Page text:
Appropriate music symbols, depending upon the intended effect, are placed on the staff according to their corresponding pitch or function. For kids that show a great deal of difficulty with writing in a given space, use a stencil made from a thing cardboard like a recycled cereal box.
Your words will float right over top of the line, and remain centered within the line space. In the second edition of Lyrical BalladsWordsworth noted: "I have not ventured to call this Poem an Ode but it was written with a hope that in the transitions, and the impassioned music of the versification, would be found the principle requisites of that species of composition.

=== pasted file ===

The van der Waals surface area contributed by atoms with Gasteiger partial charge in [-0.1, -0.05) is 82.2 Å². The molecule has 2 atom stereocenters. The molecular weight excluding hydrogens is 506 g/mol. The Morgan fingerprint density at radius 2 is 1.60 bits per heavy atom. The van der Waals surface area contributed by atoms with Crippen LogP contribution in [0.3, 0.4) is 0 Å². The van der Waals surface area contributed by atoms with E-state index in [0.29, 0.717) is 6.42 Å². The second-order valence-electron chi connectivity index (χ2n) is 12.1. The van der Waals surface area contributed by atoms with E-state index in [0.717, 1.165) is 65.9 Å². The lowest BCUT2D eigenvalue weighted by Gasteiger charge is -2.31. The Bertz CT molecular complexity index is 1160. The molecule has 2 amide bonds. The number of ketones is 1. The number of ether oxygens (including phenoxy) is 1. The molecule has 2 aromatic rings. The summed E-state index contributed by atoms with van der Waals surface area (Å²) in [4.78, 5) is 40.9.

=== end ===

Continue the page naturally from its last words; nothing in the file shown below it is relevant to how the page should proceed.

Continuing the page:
For children learning to form letters and working on letters sized one inch and two spaces high, create names for the lines.
When you type certain characters three times on their own line and then press Enter, those characters instantly become a horizontal line. Clarinet music is never written in bass clef but only uses low ledger lines.
Unlike a graph, however, the number of semitones represented by a vertical step from a line to an adjacent space depends on the key, and the exact timing of the beginning of each note is not directly proportional to its horizontal position; rather, exact timing is encoded by the musical symbol chosen for each note in addition to the tempo.
Again, it's mostly historical convention.
Simply trace the lines with glue and allow it to dry. Some typical handwriting problems you might see include: Floating letters Letters sinking down below the lines Letters written in all the same sizes. This is where tabs comes in. Try it! The handwriting essentially keeps straight on the line, in a sense that it starts and ends at the same height, but it snakes with an undulating up-and-down-the-line movement.